Reclaim (2022) review: Thought-provoking viewing experience but substantially forgettable

Reclaim is a Mandarin Netflix drama film from Taiwan. It showcases the life of a woman Yeh lan-hsin who is on the cusp of retiring. A nice house where her entire family could live, while she takes care of them is all that she wishes.


Yeh lan-hsin is a daycare teacher and an art gallery owner. After over 30 years of service, she wishes to retire and spend her time travelling, while also taking care of her family.

Lan-hsin’s husband David is a retired man who collects antiques to sell them when their value appreciates. Despite being home all day, David barely contributes to the upkeep of the house. 

Both her children are well educated, Chia-yu is a PhD scholar in the US where he lives with his family and Chia ning is an architect. The children only approach her when in need of something.

Lan-hsin’s 85-year-old mother who lives in a nursing home develops onset dementia that causes her to act out and get paranoid. This leaves the nursing home with no choice but to sedate her and keep her asleep for longer hours.

Lan-hsin wishes to get her mother home and take care of her. She cleans out the spare room but her daughter quits her job and moves into that room instead.

With a mission to keep her family under one roof, Lan-hsin begins house-hunting. She meets with an investment advisor Kuan-ting in the process who also happens to be her old student. 

Kuan-ting shows her a house which she instantly likes. She decides to put a deposit on the house. However, he lures her into a fishy scheme by asking her for 6 million USD with the claim of doubling her investment in 6 months and also giving her the down payment money in 2 weeks.

She takes the deal and agrees to invest. Kuan-ting duly pays the first instalment in 2 weeks but then goes under the radar, similarly conning other people in the process.

Upset with nothing going her way and her family not helping out, Lan-hsin begins to rethink her role as an individual. She finally catches a break when she visits her mother in the nursing home.


Hee-Ching-Paw as Lan-hsin delivers an authentic performance of a woman who is the personification of organisation and management, she takes care of everyone’s needs except her own.

Shih-Hsun Kou as the obnoxiously demanding and patriarchal David is a scene-stealer and manages to both irritate and captivate the audience every time he is on screen.

The supporting performances are lukewarm.


The film has impeccable attention to detail. The miniature house that Lan-hsin rebuilds in the beginning and completes at the end serves as a full circle to the plot. 

The story portrays an authentic relationship between Lan-hsin and the most important women in her life- her mother and daughter. The transition in thinking and personality is also depicted with clarity.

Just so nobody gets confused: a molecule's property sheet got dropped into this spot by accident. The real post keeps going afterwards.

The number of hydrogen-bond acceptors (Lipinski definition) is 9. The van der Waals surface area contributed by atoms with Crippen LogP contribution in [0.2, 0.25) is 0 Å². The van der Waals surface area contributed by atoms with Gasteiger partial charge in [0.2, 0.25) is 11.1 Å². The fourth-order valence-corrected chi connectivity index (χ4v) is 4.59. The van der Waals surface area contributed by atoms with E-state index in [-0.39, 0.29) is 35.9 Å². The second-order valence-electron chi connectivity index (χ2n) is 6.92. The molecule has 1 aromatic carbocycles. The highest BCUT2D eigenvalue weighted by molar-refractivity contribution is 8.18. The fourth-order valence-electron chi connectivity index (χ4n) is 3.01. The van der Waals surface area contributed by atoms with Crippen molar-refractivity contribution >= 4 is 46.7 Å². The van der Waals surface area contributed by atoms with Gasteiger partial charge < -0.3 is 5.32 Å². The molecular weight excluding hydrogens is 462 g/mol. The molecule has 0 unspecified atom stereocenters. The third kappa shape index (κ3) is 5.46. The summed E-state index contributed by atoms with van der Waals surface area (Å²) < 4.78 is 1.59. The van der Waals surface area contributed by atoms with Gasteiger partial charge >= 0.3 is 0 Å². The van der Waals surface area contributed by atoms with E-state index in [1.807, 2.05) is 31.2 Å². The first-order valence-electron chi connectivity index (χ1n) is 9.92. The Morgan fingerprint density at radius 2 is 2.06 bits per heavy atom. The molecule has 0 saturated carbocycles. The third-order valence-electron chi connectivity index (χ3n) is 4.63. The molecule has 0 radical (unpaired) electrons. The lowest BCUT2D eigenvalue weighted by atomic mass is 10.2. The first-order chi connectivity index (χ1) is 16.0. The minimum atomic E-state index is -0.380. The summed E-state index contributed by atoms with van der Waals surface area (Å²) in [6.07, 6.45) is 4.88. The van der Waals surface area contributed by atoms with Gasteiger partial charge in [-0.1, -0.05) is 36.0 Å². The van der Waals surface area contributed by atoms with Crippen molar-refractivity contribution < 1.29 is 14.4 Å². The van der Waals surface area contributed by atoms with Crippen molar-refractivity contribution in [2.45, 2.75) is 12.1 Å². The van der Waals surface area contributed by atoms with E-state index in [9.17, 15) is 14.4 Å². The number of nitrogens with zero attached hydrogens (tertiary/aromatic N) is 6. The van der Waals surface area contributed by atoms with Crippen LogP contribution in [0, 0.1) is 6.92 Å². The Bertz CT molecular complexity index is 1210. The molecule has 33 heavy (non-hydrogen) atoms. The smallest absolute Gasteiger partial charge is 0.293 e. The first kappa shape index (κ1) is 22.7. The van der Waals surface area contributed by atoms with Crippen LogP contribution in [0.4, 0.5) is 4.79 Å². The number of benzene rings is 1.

Another observant scene when Lan-hsin, after realising her sense of self, finally sits on the leather chair that David usually sits on, is satisfying to watch.

Like multiple Asian motion pictures from K-dramas to anime, food plays a crucial role in the film and is presented using the relaxing ASMR technique.

Representation of Taiwan’s economy is evident in the film, especially in the aspect of the generational wealth gap issue. Young people with better education are unsuccessful while their parents are happily retired. 

Reclaim takes a documentary-style approach, providing true insights into the protagonist’s life and her roles as a daughter, a wife, a mother and a teacher.


Reclaim does not work as a great character study. Instead of a story arc, the viewing focuses on a few days in the life of the protagonist, which while insightful, mostly consists of mundane tasks.

A significant part of the film follows Lan-hsin looking for houses and investment options, which does not affect the end or the other characters significantly.

Supporting characters, except the husband, do not seem 3 dimensional and just act according to the plot’s convenience.

Falling for scams is a rampant issue in Taiwan and the film barely covers the surface.

The shift from the investment scam to self-discovery is not a seamless transition and feels awkward and confusing. Introducing the self-searching element earlier in the story instead of in the last 15 minutes would’ve been a major plus.

Kuan-ting showing up again, in the end, is rather confusing and has no obvious implications.


Exploring themes of identity and a sense of community and individuality coexisting, Reclaim (2022) is a slow watch and hence not suitable for everyone. The audience can appreciate the details in the film and correlate them with societal incidents. 

Rating: 2.5/5

Also Read: Reclaim (2022) ending explained: Does Lan-hsin get her money back?

More from The Envoy Web